The conversation stuck with Seligman, encouraging him to focus on the power of positive thinking, and how to use those patterns to change. Gratitude is a key practice because it’s an outlook on life that changes the way you interpret the world. In a way, it’s a form of positive confirmation bias — the more we choose to look for things to be grateful for, the more you notice them, the more appreciation grows and expands.
Use the PERMA model as a guide
To help explain the components of wellbeing, Seligman produced the PERMA model, building upon Maslow’s work on self-actualization. The name of which is an acronym for five key pillars of wellbeing. Working towards these qualities has also been found to reduce psychological distress, as well as cultivate greater wellbeing. The pillars are:
These include happiness, joy, awe, wonder, compassion. A gratitude practice is one way to cultivate positive emotions, but consider other activities in the realm of positive thinking such as indulging in a favorite hobby or following a passion that inspires you.
This closely aligns with flow state, it’s the experience of being fully present in the moment, going with life’s flow. You might access this through positive experiences like hobbies, creative expression, sports, or spending time in nature and getting away from modern technology.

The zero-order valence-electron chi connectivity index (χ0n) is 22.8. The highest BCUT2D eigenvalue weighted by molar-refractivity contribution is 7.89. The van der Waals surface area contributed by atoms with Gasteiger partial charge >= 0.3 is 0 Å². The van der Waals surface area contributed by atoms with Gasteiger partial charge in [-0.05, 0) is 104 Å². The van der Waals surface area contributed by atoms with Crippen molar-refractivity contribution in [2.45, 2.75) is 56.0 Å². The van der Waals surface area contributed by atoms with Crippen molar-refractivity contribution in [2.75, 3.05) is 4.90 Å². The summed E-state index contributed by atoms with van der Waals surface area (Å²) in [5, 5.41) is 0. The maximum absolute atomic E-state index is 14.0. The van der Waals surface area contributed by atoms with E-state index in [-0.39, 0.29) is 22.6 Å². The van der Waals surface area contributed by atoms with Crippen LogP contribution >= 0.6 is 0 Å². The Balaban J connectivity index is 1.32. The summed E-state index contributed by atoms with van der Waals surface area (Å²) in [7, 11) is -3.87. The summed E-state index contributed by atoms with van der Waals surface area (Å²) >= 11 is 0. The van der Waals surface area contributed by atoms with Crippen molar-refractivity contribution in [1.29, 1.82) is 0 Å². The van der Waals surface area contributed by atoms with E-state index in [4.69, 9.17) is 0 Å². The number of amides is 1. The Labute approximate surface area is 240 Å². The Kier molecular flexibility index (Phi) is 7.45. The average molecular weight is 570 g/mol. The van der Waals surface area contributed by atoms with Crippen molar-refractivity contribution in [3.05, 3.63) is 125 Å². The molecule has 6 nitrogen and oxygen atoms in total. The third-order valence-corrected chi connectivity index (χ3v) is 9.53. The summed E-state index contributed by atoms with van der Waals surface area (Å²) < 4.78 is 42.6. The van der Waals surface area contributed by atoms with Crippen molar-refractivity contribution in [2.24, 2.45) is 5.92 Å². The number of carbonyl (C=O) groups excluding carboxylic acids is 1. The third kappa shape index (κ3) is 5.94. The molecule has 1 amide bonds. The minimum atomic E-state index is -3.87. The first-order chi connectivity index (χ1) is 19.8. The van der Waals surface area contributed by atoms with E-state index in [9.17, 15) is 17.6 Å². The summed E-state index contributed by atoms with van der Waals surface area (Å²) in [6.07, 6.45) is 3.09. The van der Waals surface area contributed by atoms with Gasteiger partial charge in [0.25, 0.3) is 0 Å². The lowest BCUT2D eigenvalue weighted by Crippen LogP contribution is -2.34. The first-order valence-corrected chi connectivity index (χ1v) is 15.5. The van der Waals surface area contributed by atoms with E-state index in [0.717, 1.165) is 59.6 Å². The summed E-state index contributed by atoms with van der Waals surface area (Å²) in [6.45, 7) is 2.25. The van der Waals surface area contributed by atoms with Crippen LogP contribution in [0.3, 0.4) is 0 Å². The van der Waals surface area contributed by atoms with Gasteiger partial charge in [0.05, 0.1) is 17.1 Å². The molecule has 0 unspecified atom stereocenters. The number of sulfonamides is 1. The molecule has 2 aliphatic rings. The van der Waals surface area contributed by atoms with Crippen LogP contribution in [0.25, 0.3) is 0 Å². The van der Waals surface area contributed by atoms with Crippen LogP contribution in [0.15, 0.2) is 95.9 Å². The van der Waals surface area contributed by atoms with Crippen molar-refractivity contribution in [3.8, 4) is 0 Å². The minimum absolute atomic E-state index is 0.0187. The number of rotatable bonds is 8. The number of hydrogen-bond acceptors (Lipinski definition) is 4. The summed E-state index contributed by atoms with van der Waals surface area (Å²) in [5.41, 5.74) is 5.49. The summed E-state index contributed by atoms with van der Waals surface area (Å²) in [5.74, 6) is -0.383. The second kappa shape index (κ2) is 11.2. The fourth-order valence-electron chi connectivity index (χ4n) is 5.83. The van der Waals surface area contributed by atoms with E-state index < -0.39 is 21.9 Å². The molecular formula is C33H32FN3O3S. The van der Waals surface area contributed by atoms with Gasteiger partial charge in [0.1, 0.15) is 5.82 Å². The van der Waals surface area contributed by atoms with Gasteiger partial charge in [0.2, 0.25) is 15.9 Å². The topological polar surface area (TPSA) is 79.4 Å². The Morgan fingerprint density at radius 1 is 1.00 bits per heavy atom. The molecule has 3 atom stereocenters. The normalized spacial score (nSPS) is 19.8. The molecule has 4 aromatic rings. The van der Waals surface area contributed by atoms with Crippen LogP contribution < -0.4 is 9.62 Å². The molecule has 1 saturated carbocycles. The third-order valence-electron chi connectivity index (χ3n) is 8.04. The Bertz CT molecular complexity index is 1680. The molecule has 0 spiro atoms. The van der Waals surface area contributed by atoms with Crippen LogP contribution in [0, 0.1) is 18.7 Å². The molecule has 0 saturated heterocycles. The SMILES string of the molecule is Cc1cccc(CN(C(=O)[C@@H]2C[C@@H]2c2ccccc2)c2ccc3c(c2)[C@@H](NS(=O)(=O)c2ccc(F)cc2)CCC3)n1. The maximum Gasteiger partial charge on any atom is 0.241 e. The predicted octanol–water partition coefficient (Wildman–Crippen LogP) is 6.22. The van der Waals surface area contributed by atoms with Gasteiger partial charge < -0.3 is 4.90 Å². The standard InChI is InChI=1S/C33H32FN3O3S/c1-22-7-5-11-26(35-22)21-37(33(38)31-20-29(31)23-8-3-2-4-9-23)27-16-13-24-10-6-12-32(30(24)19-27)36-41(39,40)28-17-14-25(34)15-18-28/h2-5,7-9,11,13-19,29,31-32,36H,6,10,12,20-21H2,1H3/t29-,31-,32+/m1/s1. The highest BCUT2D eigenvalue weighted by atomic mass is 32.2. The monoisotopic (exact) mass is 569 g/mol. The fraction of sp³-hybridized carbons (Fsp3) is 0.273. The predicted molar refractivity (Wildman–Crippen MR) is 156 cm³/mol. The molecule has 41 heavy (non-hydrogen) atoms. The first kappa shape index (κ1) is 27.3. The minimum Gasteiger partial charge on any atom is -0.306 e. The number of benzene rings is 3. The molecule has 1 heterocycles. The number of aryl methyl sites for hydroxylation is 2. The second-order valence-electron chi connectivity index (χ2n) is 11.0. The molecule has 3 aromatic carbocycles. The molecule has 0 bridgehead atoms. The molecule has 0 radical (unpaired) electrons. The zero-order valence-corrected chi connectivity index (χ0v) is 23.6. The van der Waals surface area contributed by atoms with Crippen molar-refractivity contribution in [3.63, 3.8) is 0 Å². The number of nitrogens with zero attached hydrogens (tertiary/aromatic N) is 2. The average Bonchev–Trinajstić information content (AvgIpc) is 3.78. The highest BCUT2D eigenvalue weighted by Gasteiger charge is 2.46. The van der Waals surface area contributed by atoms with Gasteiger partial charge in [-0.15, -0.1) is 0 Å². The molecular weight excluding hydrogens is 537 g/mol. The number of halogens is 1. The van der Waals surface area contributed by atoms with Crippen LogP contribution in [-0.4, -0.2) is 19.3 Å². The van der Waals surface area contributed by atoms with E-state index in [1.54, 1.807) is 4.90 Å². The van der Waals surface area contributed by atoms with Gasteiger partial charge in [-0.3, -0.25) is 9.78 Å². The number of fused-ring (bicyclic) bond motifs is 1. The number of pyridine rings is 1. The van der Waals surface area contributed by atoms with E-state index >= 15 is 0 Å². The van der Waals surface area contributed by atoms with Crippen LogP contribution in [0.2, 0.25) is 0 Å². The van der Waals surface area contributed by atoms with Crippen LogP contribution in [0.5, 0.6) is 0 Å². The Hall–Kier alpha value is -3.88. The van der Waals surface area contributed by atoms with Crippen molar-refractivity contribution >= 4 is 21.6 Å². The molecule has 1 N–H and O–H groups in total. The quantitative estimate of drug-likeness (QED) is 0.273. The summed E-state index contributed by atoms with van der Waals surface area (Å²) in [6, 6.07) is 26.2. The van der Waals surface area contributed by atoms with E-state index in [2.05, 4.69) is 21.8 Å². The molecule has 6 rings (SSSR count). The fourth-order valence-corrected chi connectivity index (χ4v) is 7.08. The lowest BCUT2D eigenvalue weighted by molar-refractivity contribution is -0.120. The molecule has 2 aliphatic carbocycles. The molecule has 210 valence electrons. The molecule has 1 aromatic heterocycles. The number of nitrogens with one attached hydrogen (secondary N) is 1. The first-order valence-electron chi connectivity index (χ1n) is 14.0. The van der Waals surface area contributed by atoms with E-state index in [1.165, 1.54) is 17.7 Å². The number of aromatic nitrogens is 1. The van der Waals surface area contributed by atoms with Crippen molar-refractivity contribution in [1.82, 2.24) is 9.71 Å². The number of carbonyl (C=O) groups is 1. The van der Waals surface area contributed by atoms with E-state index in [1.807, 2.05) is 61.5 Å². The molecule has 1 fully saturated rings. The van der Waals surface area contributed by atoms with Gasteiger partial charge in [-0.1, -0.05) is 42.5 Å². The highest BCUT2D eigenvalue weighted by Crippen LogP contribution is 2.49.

This focuses on positive relationships, from family, friends, romantic partners to colleagues or members of your local community. Activities to cultivate this pillar include joining groups you’re interested in, making time to connect intimately with people close to you, or refining communication skills for better understanding.
Gaining clarity on your values helps. But there are other ways to create a life of purpose, including becoming involved in positive events, like a cause you believe in, unleashing your creative potential, and doing your best to be a positive influence in people’s lives.
Success, or mastery, is a key factor of positive psychology. Many leading psychologists, including Maslow, saw the value of striving to become better, to learn, and improve, as hallmarks of flourishing. What goals would you like to achieve to help achieve a happy life? What would you aim for if you knew you wouldn’t fail?
The gift of positive psychology is the shift in focus to what makes up a meaningful, well-lived life. Using methodology, vigor, and scientific research methods to understand what leads to lasting happiness and fulfillment has resulted in many breakthroughs and insights. Thanks to the work of Seligman, Csikszentmihalyi, and all those who walked before them, the scientific understanding has helped create the building blocks of purpose and meaning that have never been clearer.
Better yet, the pursuit of happiness doesn’t have to be so perplexing, but instead, the path is laid out in tangible steps, with new discoveries adding to our understanding. The next step is to apply these bodies of knowledge to your own life, in order to continue to grow, to continue to flourish, to reach your true psychological height, and to take steps each day towards your fullest potential.